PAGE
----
ASK RAVEN: RITUALS

 

For many, rituals are tied to religion, church on the weekends, prayer every night, repent, bow, kneel, confess, sacrifice, rinse, repeat.  Many rituals are handed down by our family, community, culture, faith or society. Some of you might even think that you don't have rituals.

But Rituals actually make up parts of our daily lives. You might not think so, but things like brushing your teeth and making your bed, have an important impact on your day, week, month and year. When the world feels like its in chaos, rituals can help ground us, providing us with stability that anchors us into ourselves. Rituals are adaptable and integral to our mental wellness. The truth is that you'll get as much out of your rituals as you put into them, they only work if you do them in a committed matter.

Every ritual begins with intention. Every ritual is different and unique to the person setting it— like when you set pray over a candle and write in your journal. So, how do we develop rituals that help us connect with our bodies? Our Spirits? Our Health? Below is starting point for you to develop this.

Take Inventory: 

First you should take inventory of the rituals that you already have. Ask yourself whats working, why you do that particular thing, and if its having the intended outcome that you want. You might immediately think of rituals that you feel you are failing at. Rituals that you thought "should" have worked. Empty notebooks, unread guidebooks, abandoned gym equipment, forgotten meditation apps. Guilt and shame can take over, but don't feel bad. There's nothing wrong with trying something and having it not work for you. Rituals aren't universally applicable. You are a unique being, you’re an expert on your own life and needs… even if it doesn’t feel like that at times, trust the moment that you’re in.

Think of what you want to accomplish with the ritual you wish to develop. What realm, or realms does this intention inhabit? Is it a physical, spiritual, health intention, or all three? 

Once you have an idea of which realm your ritual might fall under think about where it can fit into your life. Rituals don't have to be expensive or complicated. It can be as simple as turning your phone off an hour before you want to go to bed. Starting a book, writing a gratitude list, listening to certain music when you wake up or go to sleep. Some examples of rituals can be taking a walk to a park you like, watching your favorite show every week. Making sure to connect with good friends, creating an altar, the list is endless. 

For example: My ritual involves making sure I clean my face at night. My night stand has a candle, matches, allergy meds, lip balm, melatonin and comic books. I have a gratitude journal with prompts and a pen in case I am inspired to actually write in it.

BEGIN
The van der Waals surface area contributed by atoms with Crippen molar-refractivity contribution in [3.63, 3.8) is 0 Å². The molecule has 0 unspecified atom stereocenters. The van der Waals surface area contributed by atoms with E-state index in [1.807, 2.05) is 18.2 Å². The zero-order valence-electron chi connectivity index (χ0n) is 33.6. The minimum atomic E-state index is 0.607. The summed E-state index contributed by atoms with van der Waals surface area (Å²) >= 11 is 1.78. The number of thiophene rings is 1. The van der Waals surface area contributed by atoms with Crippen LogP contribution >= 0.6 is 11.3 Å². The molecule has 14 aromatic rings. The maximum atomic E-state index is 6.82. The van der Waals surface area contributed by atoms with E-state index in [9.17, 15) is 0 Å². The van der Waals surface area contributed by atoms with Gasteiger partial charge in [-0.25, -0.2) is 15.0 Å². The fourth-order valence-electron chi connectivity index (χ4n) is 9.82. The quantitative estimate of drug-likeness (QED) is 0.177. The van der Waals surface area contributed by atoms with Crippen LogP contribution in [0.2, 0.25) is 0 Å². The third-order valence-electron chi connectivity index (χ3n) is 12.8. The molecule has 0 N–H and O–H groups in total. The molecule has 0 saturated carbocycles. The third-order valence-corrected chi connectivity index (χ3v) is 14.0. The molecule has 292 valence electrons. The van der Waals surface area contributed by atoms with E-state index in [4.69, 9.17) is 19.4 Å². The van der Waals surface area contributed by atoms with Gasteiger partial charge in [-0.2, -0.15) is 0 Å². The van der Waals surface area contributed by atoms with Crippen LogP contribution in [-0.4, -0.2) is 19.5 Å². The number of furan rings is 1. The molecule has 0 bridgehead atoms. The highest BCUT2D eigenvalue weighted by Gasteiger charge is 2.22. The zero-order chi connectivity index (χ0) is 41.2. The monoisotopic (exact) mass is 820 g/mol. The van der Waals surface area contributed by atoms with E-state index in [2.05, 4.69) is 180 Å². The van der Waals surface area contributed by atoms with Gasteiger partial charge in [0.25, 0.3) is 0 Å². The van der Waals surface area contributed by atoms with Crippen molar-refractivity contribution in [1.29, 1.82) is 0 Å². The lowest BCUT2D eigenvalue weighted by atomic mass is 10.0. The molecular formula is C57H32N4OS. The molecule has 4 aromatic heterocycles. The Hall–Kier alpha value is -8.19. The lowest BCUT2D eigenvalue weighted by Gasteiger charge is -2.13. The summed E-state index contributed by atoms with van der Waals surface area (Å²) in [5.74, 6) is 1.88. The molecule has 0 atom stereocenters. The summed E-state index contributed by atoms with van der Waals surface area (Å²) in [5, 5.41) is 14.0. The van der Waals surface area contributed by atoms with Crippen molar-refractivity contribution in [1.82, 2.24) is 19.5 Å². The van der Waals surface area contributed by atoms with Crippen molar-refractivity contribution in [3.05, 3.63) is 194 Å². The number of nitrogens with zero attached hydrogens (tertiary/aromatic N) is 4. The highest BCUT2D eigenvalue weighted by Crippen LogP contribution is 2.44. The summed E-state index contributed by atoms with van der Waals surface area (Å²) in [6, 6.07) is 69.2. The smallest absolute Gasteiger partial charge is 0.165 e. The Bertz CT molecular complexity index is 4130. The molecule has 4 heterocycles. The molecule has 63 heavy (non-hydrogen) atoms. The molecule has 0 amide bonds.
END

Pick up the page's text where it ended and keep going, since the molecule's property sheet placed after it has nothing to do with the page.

Start slow.

I want you to practice imperfection. Rituals are practices that need to be living breathing things. Just like you, they need love, gentleness, and forgiveness. Yes, you might benefit from going to the gym five days a week (who wouldn't), but by starting slow, setting an easily attainable intention, it makes it more likely that you will be able to stick to it. Consistency and patience allows us to mindfully explore, take inventory, and reflect on the benefits of the ritual you are striving to establish. 

Reflect often.

Mindless rituals can become habits, so mindfulness is key. Taking the time to reflect on your rituals can give you a sense of whats working and what needs to change. Rituals can be powerful and it can help us cope, but they can't help us if they don't reflect our current needs. Its not about labeling anything as good or bad. Ask yourself, is this serving me right now? Rituals can symbolize our emotional and psychic state, reinventing your own rituals can help you recharge and celebrate yourself!

To help you get started here's a list is easy and mostly low cost or  free rituals you might want to consider:

- Taking a bath once a week

- Deep hair care or face care ritual 

- Scheduled naps

- Designated day dreaming time

- Writing prompts 

- Guided meditation 

- Reading a new book

- Astrology exploration

- Altar building

- Gratitude list with your friends or alone

- Making your bed every morning 

- Working out

- Meal prep

- Taking a walk at lunch

- Playing with animals

- Spending time with children or friends 

- daily affirmations 

- social media breaks 

I hope that this is a helpful start to your journey of ritual development! And remember to be gentle with yourself and the rituals that you start this year. The goal is progress, not perfection.


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Raven Burgos,

MSW is a Therapist and Native New Yorker. Learn more about her work and her, here hellohappiness